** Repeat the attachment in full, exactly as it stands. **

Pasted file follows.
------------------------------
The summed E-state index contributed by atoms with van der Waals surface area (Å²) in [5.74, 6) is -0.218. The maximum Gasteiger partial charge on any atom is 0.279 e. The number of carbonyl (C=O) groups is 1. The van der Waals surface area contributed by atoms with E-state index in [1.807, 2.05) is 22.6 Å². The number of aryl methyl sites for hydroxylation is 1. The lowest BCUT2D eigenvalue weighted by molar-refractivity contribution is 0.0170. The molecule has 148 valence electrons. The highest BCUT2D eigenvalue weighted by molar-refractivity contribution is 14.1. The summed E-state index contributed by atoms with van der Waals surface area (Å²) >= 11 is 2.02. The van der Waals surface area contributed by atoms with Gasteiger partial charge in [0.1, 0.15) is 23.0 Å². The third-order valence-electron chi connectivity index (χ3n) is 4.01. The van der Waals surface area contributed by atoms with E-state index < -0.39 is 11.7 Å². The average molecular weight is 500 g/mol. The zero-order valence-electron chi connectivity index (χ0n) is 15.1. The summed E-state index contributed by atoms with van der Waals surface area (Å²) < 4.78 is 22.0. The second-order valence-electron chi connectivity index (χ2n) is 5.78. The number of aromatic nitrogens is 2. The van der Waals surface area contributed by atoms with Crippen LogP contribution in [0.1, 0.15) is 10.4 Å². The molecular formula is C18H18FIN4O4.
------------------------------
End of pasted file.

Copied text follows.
The summed E-state index contributed by atoms with van der Waals surface area (Å²) in [5.74, 6) is -0.218. The maximum Gasteiger partial charge on any atom is 0.279 e. The number of carbonyl (C=O) groups is 1. The van der Waals surface area contributed by atoms with E-state index in [1.807, 2.05) is 22.6 Å². The number of aryl methyl sites for hydroxylation is 1. The lowest BCUT2D eigenvalue weighted by molar-refractivity contribution is 0.0170. The molecule has 148 valence electrons. The highest BCUT2D eigenvalue weighted by molar-refractivity contribution is 14.1. The summed E-state index contributed by atoms with van der Waals surface area (Å²) >= 11 is 2.02. The van der Waals surface area contributed by atoms with Gasteiger partial charge in [0.1, 0.15) is 23.0 Å². The third-order valence-electron chi connectivity index (χ3n) is 4.01. The van der Waals surface area contributed by atoms with E-state index < -0.39 is 11.7 Å². The average molecular weight is 500 g/mol. The zero-order valence-electron chi connectivity index (χ0n) is 15.1. The summed E-state index contributed by atoms with van der Waals surface area (Å²) < 4.78 is 22.0. The second-order valence-electron chi connectivity index (χ2n) is 5.78. The number of aromatic nitrogens is 2. The van der Waals surface area contributed by atoms with Crippen LogP contribution in [0.1, 0.15) is 10.4 Å². The molecular formula is C18H18FIN4O4.